Obtaining collisions at 900 GeV[edit]

When operated as an accelerator for fixed-target experiments, the SPS can accelerate a beam to 450 GeV, before the beam is extracted within seconds (or a small fraction of a second when used to accelerate a bunches for injection into LHC). However, when operated as a collider, the beam has to be stored in the beam line for hours and the dipole magnets of the accelerator must keep a constant magnetic field for a longer time. To prevent overheating the magnets, the SppS would only accelerate the beams to a center-of-mass energy of 315 GeV. This limit could however be overcome by ramping the magnets between 100 GeV and the machines maximum capacity of 450 GeV.[13] The SppS would accelerate the beams to 450 GeV, keeping them as this energy for a time limited by the heating of the magnets, then decelerate the beams to 100 GeV. The pulsing was operated in such a way that the average dispersion of power in the magnets did not exceed the level of operation at 315 GeV. The SppS occasionally ran pulsed operation after 1985, obtaining collisions at a center-of-mass energy of 900 GeV.[13]

Findings and Discoveries[edit]

Press conference on 25 January 1983 when the announcement was made of the discovery of the W boson at CERN. From right to left: Carlo Rubbia, spokesperson of the UA1 experiment; Simon van der Meer, responsible for developing the stochastic cooling technique; Herwig Schopper, Director-General of CERN; Erwin Gabathuler, Research Director at CERN, and Pierre Darriulat, spokesperson of the UA2 experiment.

The SppS began its operation in July 1981, and by January 1983 the discovery of the W and Z boson by the UA1 and UA2 experiment were announced. Carlo Rubbia, spokesperson for UA1 experiment, and Simon van der Meer received the 1984 Nobel Prize in Physics for, as stated in the press release from the Nobel Committee, for "(...) their decisive contribution to the large project, which led to the discovery of the field particles W and Z (...)".[1] The prize was given to Carlo Rubbia for his "(...) idea to convert an existent large accelerator into a storage ring for protons and antiprotons", i.e. the conception of the SppS, and to Simon van der Meer for his "(...) ingenious method for dense packing and storage of proton, now applied for antiprotons", i.e. devise of the technology enabling the Antiproton Accumulator — stochastic cooling.[1] The conception, construction and operation of the SppS was considered a great technical achievement in itself.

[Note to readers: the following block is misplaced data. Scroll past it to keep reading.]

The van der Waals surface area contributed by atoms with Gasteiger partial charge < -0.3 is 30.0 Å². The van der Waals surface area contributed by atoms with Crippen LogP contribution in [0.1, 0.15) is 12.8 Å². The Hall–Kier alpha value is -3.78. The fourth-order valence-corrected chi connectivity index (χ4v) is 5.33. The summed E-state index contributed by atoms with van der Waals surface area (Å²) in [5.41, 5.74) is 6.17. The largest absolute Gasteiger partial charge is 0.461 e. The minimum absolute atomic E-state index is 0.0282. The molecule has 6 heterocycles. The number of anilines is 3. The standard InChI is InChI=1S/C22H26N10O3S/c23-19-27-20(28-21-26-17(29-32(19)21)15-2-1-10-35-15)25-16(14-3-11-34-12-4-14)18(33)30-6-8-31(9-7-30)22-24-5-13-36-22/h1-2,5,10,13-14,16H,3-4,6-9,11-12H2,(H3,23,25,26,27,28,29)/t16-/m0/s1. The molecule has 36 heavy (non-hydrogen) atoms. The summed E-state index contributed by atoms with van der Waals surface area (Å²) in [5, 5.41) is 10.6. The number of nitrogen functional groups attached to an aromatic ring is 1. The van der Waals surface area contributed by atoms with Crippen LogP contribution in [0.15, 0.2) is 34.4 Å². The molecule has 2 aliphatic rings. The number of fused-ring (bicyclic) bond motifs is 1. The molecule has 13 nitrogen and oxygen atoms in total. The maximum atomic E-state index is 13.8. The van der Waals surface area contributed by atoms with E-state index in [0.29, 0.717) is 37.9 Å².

Before the SppS was commissioned, it was debated whether the machine would work at all, or if beam-beam effects on the bunched beams would prohibit an operation with high luminosity.[6] The SppS proved that the beam-beam effect on bunched beams could be mastered, and that hadron colliders were excellent tools for experiments in particle physics. In such regard, it lay the ground work of LHC, the next generation hadron collider at CERN.[3]

See also[edit]


  1. ^ a b c "Press Release: The 1984 Nobel Prize in Physics". Retrieved 2017-07-12.
  2. ^ "The Nobel Prize in Physics 1979". 15 October 1979. Retrieved 28 July 2017.
  3. ^ a b c d e f g h i Di Lella, Luigi; Rubbia, Carlo (2015). "The Discovery of the W and Z Bosons". 60 Years of CERN Experiments and Discoveries. Advanced Series on Directions in High Energy Physics. 23. World Scientific. pp. 137–163. doi:10.1142/9789814644150_0006. ISBN 978-981-4644-14-3.
  4. ^ Darriulat, Pierre (1 April 2004). "The W and Z particles: a personal recollection". CERN Courier. Retrieved 21 June 2017.
  5. ^ Rubbia, C.; McIntyre, P.; Cline, D. (8 June 1976). Producing Massive Neutral Intermediate Vector Bosons with Existing Accelerators. International Neutrino Conference 1976. Aachen, Germany.
  6. ^ a b c d e f g h i Schmidt, Rudiger (2017). "The CERN SPS proton-antiproton collider". In Brünibng, Oliver; Myers, Steve (eds.). Challenges and Goals for Accelerators in the XXI Century. World Scientific. pp. 153–167. doi:10.1142/9789814436403_0010. ISBN 9789814436403.
  7. ^ Evans, Lyndon (25 November 1987). The Proton-Antiproton Collider. Third John Adams Memorial Lecture. Geneva, CERN: CERN.
  8. ^ van der Meer, S. (August 1972). "Stochastic Cooling of Betatron Oscillations in the ISR" (PDF). Retrieved 19 July 2017. Cite journal requires |journal= (help)
  9. ^ "Press Release: The 1984 Nobel Prize in Physics". 17 October 1984. Retrieved 24 July 2017.
  10. ^ a b c d e Evans, Lyndon; Jones, Eifionydd; Koziol, Heribert (1989). "The CERN ppbar Collider". In Altarelli, G.; Di Lella, Luigi (eds.). Proton-Antiproton Collider Physics. Advanced Series on Directions in High Energy Physics. 4. World Scientific Publishing.
  11. ^ Jakobs, Karl (1994). "The physics results of the UA2 experiment at the CERN pp collider". International Journal of Modern Physics A. 09 (17): 2903–2977. Bibcode:1994IJMPA...9.2903J. doi:10.1142/S0217751X94001163.
  12. ^ Gareyte, Jacques (11 October 1983). The SPS proton-antiproton collider. CERN Accelerator School: Antiprotons for Colliding-beam Facilities. Geneva, CERN: CERN. doi:10.5170/CERN-1984-015.291.
  13. ^ a b Lauckner, R. (October 1985). Pulsed Operation of the CERN SPS Collider. 11th IEEE Particle Accelerator Conference, pt.1. Vancouver, Canada.